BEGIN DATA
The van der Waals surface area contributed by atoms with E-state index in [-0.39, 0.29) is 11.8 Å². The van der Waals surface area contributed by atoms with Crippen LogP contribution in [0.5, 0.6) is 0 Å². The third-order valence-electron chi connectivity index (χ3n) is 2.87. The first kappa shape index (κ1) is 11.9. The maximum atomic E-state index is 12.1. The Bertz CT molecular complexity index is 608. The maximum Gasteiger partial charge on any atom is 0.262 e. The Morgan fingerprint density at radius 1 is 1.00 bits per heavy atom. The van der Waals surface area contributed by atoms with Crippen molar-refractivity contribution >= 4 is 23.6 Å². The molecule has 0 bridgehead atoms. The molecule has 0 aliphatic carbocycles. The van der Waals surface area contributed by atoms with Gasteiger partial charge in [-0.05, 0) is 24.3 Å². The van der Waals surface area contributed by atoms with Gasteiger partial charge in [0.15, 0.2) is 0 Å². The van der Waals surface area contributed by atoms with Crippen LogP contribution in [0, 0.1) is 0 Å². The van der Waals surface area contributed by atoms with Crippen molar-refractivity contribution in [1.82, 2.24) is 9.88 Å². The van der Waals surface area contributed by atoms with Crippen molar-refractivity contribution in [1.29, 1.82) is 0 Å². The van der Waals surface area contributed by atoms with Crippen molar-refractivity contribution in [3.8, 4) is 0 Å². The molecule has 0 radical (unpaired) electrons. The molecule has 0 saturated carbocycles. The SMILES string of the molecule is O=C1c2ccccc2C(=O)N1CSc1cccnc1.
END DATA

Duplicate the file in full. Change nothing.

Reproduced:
The van der Waals surface area contributed by atoms with E-state index in [-0.39, 0.29) is 11.8 Å². The van der Waals surface area contributed by atoms with Crippen LogP contribution in [0.5, 0.6) is 0 Å². The third-order valence-electron chi connectivity index (χ3n) is 2.87. The first kappa shape index (κ1) is 11.9. The maximum atomic E-state index is 12.1. The Bertz CT molecular complexity index is 608. The maximum Gasteiger partial charge on any atom is 0.262 e. The Morgan fingerprint density at radius 1 is 1.00 bits per heavy atom. The van der Waals surface area contributed by atoms with Crippen molar-refractivity contribution >= 4 is 23.6 Å². The molecule has 0 bridgehead atoms. The molecule has 0 aliphatic carbocycles. The van der Waals surface area contributed by atoms with Gasteiger partial charge in [-0.05, 0) is 24.3 Å². The van der Waals surface area contributed by atoms with Gasteiger partial charge in [0.15, 0.2) is 0 Å². The van der Waals surface area contributed by atoms with Crippen LogP contribution in [0, 0.1) is 0 Å². The van der Waals surface area contributed by atoms with Crippen molar-refractivity contribution in [1.82, 2.24) is 9.88 Å². The van der Waals surface area contributed by atoms with Crippen molar-refractivity contribution in [1.29, 1.82) is 0 Å². The van der Waals surface area contributed by atoms with Crippen molar-refractivity contribution in [3.8, 4) is 0 Å². The molecule has 0 radical (unpaired) electrons. The molecule has 0 saturated carbocycles. The SMILES string of the molecule is O=C1c2ccccc2C(=O)N1CSc1cccnc1.